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Dark Energy [Q&A]

Vinay

Karthik asks, what is Dark Energy?

To put it succinctly: I don’t know. At this point, it is just a name given to something that we don’t really understand. We know from looking at the brightness of Type Ia supernovae (which have very predictable intensities, so their apparent brightness is a good tracker of distance) that the Universe used to expand slower at earlier times. Which means that it is expanding faster now than it used to. It is possible to account for this via a term called the Cosmological Constant in Einstein’s gravitational field equations. Dark Energy is what is supposed to cause a non-zero cosmological constant.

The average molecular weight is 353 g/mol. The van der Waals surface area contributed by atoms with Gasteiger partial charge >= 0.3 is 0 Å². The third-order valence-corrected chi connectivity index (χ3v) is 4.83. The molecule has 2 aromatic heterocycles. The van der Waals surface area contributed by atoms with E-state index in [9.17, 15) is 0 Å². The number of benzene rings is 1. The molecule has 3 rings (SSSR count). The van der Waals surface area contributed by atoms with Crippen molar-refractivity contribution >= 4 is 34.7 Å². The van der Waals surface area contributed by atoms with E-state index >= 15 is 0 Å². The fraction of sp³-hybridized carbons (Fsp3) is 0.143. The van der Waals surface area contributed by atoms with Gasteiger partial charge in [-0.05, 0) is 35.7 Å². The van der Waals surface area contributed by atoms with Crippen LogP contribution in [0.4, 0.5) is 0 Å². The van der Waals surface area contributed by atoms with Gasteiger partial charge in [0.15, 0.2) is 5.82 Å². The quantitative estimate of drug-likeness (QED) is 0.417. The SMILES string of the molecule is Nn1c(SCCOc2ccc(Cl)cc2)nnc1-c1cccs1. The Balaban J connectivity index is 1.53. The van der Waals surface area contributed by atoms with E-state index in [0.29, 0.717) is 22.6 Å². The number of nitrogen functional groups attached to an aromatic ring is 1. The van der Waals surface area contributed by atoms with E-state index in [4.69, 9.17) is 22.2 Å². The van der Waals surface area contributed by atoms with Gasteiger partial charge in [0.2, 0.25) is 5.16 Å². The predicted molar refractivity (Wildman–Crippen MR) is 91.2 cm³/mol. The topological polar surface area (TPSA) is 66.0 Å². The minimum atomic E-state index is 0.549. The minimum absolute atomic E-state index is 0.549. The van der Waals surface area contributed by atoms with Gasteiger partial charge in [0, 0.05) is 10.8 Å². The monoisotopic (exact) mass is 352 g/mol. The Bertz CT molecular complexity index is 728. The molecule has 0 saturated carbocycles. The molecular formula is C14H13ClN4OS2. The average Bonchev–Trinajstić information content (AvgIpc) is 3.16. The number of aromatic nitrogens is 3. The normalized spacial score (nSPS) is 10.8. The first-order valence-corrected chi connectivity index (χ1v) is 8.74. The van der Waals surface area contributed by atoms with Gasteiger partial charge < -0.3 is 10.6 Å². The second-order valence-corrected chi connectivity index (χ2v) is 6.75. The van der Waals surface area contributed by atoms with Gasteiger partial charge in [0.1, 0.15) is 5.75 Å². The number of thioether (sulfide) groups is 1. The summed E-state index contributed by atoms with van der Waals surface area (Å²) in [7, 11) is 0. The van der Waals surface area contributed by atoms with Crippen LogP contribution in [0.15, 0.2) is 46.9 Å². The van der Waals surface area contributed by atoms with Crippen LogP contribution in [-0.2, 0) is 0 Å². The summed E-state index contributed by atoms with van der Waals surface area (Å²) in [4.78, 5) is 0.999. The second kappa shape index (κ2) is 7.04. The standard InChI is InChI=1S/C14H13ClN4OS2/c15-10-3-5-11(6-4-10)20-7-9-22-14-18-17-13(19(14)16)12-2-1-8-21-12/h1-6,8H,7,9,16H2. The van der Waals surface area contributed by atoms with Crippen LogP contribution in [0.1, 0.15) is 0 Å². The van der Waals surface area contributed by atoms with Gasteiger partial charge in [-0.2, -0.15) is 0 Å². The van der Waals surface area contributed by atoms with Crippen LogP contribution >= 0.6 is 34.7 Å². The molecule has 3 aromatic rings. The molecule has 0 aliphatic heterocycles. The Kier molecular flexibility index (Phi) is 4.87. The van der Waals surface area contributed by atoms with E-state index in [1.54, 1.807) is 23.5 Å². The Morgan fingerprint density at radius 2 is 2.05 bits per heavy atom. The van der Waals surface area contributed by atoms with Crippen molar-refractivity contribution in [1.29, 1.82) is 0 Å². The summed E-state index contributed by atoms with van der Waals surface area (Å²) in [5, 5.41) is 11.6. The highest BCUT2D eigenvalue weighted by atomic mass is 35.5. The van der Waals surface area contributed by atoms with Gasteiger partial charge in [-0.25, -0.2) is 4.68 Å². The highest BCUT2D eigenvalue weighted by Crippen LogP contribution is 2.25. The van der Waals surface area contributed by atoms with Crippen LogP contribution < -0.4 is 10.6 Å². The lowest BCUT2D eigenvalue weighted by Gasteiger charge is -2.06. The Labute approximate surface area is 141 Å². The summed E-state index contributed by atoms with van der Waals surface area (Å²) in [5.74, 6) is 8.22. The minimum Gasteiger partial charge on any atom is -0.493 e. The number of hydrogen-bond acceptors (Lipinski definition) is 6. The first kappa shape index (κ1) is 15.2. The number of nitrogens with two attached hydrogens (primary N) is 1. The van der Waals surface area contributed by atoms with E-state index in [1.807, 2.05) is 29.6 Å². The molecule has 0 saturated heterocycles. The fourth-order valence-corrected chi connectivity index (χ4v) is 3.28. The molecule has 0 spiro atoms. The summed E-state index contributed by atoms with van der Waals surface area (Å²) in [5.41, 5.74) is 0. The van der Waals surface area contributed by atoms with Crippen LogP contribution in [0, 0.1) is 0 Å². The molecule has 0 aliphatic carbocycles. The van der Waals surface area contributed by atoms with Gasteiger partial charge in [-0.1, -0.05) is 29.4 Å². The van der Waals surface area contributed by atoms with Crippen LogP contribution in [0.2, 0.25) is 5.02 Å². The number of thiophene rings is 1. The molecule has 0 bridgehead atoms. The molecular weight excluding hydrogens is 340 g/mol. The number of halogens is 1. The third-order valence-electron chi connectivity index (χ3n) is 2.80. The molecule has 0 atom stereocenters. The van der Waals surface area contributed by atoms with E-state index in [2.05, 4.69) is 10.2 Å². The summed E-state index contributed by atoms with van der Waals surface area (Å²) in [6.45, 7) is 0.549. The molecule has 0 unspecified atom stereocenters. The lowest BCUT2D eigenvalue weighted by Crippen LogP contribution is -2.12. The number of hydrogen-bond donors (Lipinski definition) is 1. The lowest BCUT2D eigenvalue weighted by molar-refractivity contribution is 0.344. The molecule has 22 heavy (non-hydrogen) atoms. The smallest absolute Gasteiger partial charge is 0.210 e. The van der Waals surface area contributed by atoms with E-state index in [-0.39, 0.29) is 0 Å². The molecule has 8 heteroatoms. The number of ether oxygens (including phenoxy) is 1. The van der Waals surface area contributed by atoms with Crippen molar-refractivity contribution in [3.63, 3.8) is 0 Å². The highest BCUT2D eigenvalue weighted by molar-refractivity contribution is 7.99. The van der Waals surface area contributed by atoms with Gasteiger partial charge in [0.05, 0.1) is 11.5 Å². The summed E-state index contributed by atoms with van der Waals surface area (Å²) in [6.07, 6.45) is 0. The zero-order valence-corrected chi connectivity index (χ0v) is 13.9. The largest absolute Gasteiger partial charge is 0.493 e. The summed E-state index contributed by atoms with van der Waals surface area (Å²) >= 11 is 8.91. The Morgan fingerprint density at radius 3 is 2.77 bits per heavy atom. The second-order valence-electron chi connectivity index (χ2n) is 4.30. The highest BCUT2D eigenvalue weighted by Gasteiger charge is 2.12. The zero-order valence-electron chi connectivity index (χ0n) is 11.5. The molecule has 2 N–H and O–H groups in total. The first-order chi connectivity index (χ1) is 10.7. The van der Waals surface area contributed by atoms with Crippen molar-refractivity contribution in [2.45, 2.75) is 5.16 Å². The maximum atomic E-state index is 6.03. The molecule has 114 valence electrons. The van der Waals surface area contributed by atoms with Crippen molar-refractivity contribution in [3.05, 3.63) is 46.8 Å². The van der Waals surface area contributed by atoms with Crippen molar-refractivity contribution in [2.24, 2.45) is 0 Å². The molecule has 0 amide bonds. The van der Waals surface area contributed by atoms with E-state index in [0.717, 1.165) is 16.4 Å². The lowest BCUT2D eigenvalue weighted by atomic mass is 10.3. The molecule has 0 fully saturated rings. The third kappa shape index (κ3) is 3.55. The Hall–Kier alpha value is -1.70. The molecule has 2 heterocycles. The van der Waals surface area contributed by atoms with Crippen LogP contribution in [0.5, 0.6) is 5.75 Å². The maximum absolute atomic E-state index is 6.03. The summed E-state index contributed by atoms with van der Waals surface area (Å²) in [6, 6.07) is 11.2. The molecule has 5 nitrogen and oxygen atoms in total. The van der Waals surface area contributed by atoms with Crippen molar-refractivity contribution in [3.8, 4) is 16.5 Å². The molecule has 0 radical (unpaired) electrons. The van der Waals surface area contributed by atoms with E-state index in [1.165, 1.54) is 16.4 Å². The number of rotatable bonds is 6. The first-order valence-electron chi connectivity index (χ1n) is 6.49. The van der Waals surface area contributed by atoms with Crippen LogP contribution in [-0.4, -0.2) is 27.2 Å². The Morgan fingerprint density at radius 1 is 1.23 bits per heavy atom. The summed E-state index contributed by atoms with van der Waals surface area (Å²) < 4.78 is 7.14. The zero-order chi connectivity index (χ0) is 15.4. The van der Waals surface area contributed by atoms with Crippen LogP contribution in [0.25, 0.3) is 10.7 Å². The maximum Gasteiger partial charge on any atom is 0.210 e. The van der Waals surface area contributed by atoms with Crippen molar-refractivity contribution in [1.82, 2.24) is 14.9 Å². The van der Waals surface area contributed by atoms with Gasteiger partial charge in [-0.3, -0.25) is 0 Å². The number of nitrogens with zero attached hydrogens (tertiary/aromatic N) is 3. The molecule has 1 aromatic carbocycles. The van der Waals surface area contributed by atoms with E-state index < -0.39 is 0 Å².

Here are a couple of nice lectures, given at a fairly popular level, that wrestle with the implications of the observations and current theoretical thinking. First, a talk by Rocky Kolb of the University of Chicago, given at the Harvard-Smithsonian Center for Astrophysics in Feb 2008: “Taking Sides on the Dark Energy Issue” (the talk is available as a RealVideo stream). The second is a talk by Michael Turner (also of UChicago) given in Feb 2011 at the Cosmic Origins lecture series at the University of Arizona: “Dark Matter, Dark Energy and Inflation: The Big Mysteries of Cosmology” (it is also available via iTunesU in the iTMS).